Why can’t they leave my beloved monsters alone? The DM showed me a picture of the Ankheg we encountered yesterday, and I was taken aback. It was nothing like the monster of my memory. Here’s how they have changed…
This was Erol Otus’s first version back from the Dragon magazine #5, simple but elegant. Erol created the creature for the Dragon Bestiary.
For the first Monster Manual, Dave Trampier stayed true to the idea, making it a bit more elegant in design but much like Erol’s.
The 3.5 Ankheg is a big grosser, a bit meaner, but still works. This is probably the most realistic Ankheg, but I still like Tramp’s better.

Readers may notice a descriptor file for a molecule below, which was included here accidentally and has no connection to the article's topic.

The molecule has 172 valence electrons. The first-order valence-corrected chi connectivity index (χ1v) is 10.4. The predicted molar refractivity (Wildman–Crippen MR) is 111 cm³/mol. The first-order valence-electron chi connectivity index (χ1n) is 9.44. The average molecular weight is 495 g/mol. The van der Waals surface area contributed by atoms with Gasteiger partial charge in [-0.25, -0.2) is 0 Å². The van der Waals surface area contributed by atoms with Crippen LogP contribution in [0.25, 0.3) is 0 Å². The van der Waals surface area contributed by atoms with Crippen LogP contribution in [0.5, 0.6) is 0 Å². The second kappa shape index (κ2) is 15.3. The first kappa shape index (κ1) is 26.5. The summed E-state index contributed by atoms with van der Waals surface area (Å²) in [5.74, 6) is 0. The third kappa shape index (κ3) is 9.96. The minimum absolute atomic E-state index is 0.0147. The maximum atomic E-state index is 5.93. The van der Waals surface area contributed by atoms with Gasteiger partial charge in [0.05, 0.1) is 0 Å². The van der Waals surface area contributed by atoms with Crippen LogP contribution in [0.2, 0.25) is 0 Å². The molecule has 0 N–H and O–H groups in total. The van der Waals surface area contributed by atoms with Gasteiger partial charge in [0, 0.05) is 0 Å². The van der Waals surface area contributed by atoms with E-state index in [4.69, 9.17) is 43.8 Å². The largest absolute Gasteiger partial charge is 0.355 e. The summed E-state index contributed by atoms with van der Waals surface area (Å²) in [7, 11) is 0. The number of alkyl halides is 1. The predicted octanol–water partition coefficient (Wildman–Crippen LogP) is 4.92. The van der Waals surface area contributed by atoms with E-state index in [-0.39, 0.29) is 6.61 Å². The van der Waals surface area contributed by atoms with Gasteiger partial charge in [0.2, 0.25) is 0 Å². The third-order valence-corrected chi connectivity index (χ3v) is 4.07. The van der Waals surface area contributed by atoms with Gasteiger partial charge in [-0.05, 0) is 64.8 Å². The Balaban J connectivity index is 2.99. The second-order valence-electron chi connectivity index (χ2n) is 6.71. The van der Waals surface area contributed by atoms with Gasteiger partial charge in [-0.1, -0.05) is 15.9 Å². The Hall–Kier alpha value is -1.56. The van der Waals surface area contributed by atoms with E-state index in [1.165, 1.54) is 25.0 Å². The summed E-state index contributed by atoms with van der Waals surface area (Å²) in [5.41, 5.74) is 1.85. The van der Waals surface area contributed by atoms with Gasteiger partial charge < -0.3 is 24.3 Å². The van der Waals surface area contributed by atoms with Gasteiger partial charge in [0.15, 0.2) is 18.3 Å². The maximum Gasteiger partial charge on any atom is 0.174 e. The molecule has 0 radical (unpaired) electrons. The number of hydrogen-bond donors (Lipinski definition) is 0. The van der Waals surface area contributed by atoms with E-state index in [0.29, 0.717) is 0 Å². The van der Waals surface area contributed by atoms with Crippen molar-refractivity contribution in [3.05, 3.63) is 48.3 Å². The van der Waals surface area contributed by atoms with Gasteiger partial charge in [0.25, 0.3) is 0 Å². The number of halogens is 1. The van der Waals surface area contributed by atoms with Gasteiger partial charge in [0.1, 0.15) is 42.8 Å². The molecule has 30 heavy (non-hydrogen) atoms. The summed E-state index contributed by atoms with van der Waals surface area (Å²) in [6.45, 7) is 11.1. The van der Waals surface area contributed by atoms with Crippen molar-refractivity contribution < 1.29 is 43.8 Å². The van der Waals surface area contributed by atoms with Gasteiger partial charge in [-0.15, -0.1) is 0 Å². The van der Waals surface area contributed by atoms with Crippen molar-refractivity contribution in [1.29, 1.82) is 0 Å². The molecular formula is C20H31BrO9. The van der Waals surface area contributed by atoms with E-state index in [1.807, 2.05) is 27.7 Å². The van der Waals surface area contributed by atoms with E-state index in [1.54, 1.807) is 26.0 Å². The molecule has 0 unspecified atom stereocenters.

Other monsters whom time has changed include…
The Owlbear. He was poorly drawn but more terrifying in the old days, but much cooler as the art got better, at least as long as his body looked more bear than owl. More owl than bear didn’t work as well.
Bugbears, were initially very stupid looking (a bear with a jack-o-lantern on its head). Only Runequest was brave enough to run with that critter, which became the Jack-o-Bear. D&D changed them in 1st edition so they were just pretty stupid looking. As always, Trampier spruced them up and then Otus put the final polish on them when he came back and painted them again for Hackmaster. The later D&D versions are too much like generic Ogres and the Pathfinder Bugbears are pasty nothings. Yuck! By the way, for some great ideas on Bugbears, go to Hack & Slash blog.
The Slaad. No one ever did them very well, but the old ones were creepier. The new ones look more like Deep Ones. My favorite, by the way, is not a commercial picture. Check out this Death Slaad.